Reflections on dance & life #2

7 months on from PVFS I am starting to wake up from the dead. Some reflections from the sidelines of my salsa journey over the last year.

Who we are and what has formed us, build a unique combination of hindrances and assets that we bring to our learning. It takes an insightful teacher to navigate these by providing a safe space, balanced with pertinent pushing, to open the door for students growth.

I was horrified to see how I looked the first time I saw myself salsa on video! Apparently it’s normal to feel nauseous the first time. Suddenly I saw everything I dislike about myself blatantly screaming at me from camera, in the form of dance where each physical aspect that needed work reflected something of who I am…Too safe and predictable – take risks. Too controlled – let go. Engage – get outside of my head. Stop caring what other people think.

Over the 3 months since seeing the video I was lost in negativity not wanting to face any of these things, thinking that I needed to analyse and uproot each thing in order to move on, which sounds a ghastly process so naturally I procrastinated doing that and just wallowed.

Eventually speaking to my instructor about what was going on for me his response was so en pointe that I couldn’t ignore it, it shook me up and was the catalyst to spark me from my mellowing and face what lies beneath my blocks. I spent the afternoon emotional, writing blog after blog.
I was watching this video https://www.youtube.com/watch?v=rPOhLAGpLe8
“Ooo! I want to look like her!”, I thought.
In the same moment I realised, I will never look like her. Because I am me. I gave up salsa (for the 3rd time…lol). I will never be the salsa dancer I want to be, because I can’t change my personality, I’ve always been safe, controlled and inward. At the time it felt like a lightning bolt moment of clarity – of course this is why salsa is such a struggle for me! I’m trying and fighting to be something that just isn’t me! Cue my tango epiphany! In this moment, I realise I am built for Tango.

I got up the next day and took on my teachers challenge of dancing not just stepping through the moves, finding I was moving more freely and having fun.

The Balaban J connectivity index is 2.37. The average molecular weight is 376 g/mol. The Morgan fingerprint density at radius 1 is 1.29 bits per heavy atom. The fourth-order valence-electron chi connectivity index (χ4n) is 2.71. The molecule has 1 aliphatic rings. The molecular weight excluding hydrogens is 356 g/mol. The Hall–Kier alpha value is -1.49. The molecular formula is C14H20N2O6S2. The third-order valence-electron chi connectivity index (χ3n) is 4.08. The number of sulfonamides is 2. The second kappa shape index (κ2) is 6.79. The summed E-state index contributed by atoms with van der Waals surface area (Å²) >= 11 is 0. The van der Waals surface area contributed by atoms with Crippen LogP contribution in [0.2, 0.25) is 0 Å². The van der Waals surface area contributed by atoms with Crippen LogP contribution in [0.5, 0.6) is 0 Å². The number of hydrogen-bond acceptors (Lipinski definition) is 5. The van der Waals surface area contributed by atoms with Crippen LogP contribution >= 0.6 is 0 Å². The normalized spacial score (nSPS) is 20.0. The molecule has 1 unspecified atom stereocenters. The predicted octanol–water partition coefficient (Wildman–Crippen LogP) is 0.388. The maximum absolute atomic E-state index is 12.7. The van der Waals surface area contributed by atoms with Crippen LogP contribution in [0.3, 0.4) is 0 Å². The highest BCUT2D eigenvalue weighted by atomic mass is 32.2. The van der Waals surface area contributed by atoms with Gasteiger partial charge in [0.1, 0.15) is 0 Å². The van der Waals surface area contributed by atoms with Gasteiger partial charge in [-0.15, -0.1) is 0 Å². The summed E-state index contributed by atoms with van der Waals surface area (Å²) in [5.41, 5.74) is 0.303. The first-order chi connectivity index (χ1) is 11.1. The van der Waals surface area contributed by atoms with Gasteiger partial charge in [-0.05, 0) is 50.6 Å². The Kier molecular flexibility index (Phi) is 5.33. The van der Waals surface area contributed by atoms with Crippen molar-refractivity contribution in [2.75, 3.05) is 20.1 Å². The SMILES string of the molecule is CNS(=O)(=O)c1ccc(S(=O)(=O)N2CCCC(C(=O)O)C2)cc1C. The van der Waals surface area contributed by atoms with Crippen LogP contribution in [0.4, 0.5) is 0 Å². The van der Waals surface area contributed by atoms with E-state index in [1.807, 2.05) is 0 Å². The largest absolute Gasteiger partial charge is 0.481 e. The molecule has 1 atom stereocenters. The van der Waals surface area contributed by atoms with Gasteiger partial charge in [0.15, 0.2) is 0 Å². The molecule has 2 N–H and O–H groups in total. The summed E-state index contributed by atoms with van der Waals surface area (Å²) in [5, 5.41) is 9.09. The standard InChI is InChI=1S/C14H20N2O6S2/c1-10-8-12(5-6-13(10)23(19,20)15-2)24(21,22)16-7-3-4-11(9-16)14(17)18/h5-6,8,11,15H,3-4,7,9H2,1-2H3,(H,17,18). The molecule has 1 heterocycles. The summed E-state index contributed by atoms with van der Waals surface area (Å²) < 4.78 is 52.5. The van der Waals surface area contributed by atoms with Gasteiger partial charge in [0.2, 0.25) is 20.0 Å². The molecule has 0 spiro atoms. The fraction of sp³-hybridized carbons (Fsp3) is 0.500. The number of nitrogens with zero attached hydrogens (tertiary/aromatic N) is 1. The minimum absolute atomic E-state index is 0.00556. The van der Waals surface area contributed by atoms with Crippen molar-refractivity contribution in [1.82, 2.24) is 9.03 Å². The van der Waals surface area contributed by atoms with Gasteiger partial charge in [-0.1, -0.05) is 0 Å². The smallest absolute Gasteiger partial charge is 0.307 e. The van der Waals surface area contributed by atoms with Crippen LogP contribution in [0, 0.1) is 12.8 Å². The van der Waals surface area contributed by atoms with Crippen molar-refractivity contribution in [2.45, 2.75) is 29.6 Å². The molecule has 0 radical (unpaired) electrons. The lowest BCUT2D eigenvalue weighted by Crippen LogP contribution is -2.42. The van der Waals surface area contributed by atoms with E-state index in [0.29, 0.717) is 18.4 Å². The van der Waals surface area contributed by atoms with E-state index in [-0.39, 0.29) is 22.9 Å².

A milestone social was made as I discovered what it is to be satisfied!
No longer song after song sitting, waiting, watching, overlooked.
I got asked for dance after dance, and for the first time ever I got repeat dances!

Some small thing had changed within me I think because of facing these blocks, rather than letting them drown away under the surface.
Others could feel it, for the first time I sense that people want to dance with me.

Despite this progress, I still believed I’ll never be a good salsa dancer because it’s so polar to my introverted personality and this despair hung over me like a cloud. Happy though I was to realise there might yet be a place on the dance floor I can call home -tango, this bug wouldn’t go away, each morning I woke to think, what is this thing that hovers over me still, I cannot shake it. It felt like a black cloud clinging overhead, for a few weeks.

I’d spent the month feeling very tired but unsure why because I was on holidays (I hate going to work in winter, reason enough to take 3 weeks off eh!). Unable to keep up with the rest of the world, but I pushed on anyway.
The next week, I was exhausted. Dragging myself around wondering how I can sleep for so many hours yet wake up dying for more sleep. (Is there such a thing as pre-viral fatigue? O_o)
Then I became sick with a strange virus. I escape into the sound of Ed Sheeran on repeat. Distraction from misery by imagining myself moving to his beautiful music.

All of these depressing dance musings go to the back of my head of little importance, as it takes all my energy to navigate recovery from the virus over the coming months.
In hindsight now I’ve woken up from that despairing place, I know I don’t need to change who I am to improve in these areas, they actually have nothing to do with introversion they are just less developed parts of me from anxiety or the way I’ve been brought up. Taking risks, being experimental, less self-conscious more engaged are good things and working on them will round out my personality more while still being true to my quiet nature and introversion.

Overthinking my flaws was useless, it lead to despair and untrustworthy thoughts – me thinking that I can’t do salsa because of who I am felt like a lightning bolt moment of clarity but I can see now it was a lie. Question my thoughts.

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About cornstalk
Corn. Singer. Nurse. Lover of music. Pursuing God (trying...). Secluded. Pianist. Wannabe gypsy. Silly.

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